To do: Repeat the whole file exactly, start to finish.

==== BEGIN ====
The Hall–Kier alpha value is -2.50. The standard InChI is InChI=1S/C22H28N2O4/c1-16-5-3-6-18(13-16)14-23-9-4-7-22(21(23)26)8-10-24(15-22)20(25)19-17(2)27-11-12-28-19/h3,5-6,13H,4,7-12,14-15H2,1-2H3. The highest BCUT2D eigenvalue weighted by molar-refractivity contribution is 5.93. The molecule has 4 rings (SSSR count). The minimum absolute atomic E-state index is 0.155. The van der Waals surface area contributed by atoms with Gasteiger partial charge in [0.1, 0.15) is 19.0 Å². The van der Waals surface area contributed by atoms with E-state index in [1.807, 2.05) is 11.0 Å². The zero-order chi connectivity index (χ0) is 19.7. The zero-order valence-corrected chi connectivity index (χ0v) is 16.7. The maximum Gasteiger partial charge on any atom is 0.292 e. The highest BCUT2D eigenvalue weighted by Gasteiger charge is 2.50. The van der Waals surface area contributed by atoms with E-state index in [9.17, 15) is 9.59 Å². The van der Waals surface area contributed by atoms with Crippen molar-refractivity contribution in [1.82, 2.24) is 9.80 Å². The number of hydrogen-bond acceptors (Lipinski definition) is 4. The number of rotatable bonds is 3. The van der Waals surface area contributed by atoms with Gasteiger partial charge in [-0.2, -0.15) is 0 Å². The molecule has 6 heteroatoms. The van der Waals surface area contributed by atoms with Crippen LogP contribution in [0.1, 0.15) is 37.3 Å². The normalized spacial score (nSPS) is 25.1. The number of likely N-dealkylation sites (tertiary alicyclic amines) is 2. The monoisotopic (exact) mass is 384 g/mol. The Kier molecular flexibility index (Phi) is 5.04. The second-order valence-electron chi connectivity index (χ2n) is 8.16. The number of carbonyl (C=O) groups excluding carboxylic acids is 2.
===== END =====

The Hall–Kier alpha value is -2.50. The standard InChI is InChI=1S/C22H28N2O4/c1-16-5-3-6-18(13-16)14-23-9-4-7-22(21(23)26)8-10-24(15-22)20(25)19-17(2)27-11-12-28-19/h3,5-6,13H,4,7-12,14-15H2,1-2H3. The highest BCUT2D eigenvalue weighted by molar-refractivity contribution is 5.93. The molecule has 4 rings (SSSR count). The minimum absolute atomic E-state index is 0.155. The van der Waals surface area contributed by atoms with Gasteiger partial charge in [0.1, 0.15) is 19.0 Å². The van der Waals surface area contributed by atoms with E-state index in [1.807, 2.05) is 11.0 Å². The zero-order chi connectivity index (χ0) is 19.7. The zero-order valence-corrected chi connectivity index (χ0v) is 16.7. The maximum Gasteiger partial charge on any atom is 0.292 e. The highest BCUT2D eigenvalue weighted by Gasteiger charge is 2.50. The van der Waals surface area contributed by atoms with E-state index in [9.17, 15) is 9.59 Å². The van der Waals surface area contributed by atoms with Crippen molar-refractivity contribution in [1.82, 2.24) is 9.80 Å². The number of hydrogen-bond acceptors (Lipinski definition) is 4. The number of rotatable bonds is 3. The van der Waals surface area contributed by atoms with Gasteiger partial charge in [-0.2, -0.15) is 0 Å². The molecule has 6 heteroatoms. The van der Waals surface area contributed by atoms with Crippen LogP contribution in [0.1, 0.15) is 37.3 Å². The normalized spacial score (nSPS) is 25.1. The number of likely N-dealkylation sites (tertiary alicyclic amines) is 2. The monoisotopic (exact) mass is 384 g/mol. The Kier molecular flexibility index (Phi) is 5.04. The second-order valence-electron chi connectivity index (χ2n) is 8.16. The number of carbonyl (C=O) groups excluding carboxylic acids is 2.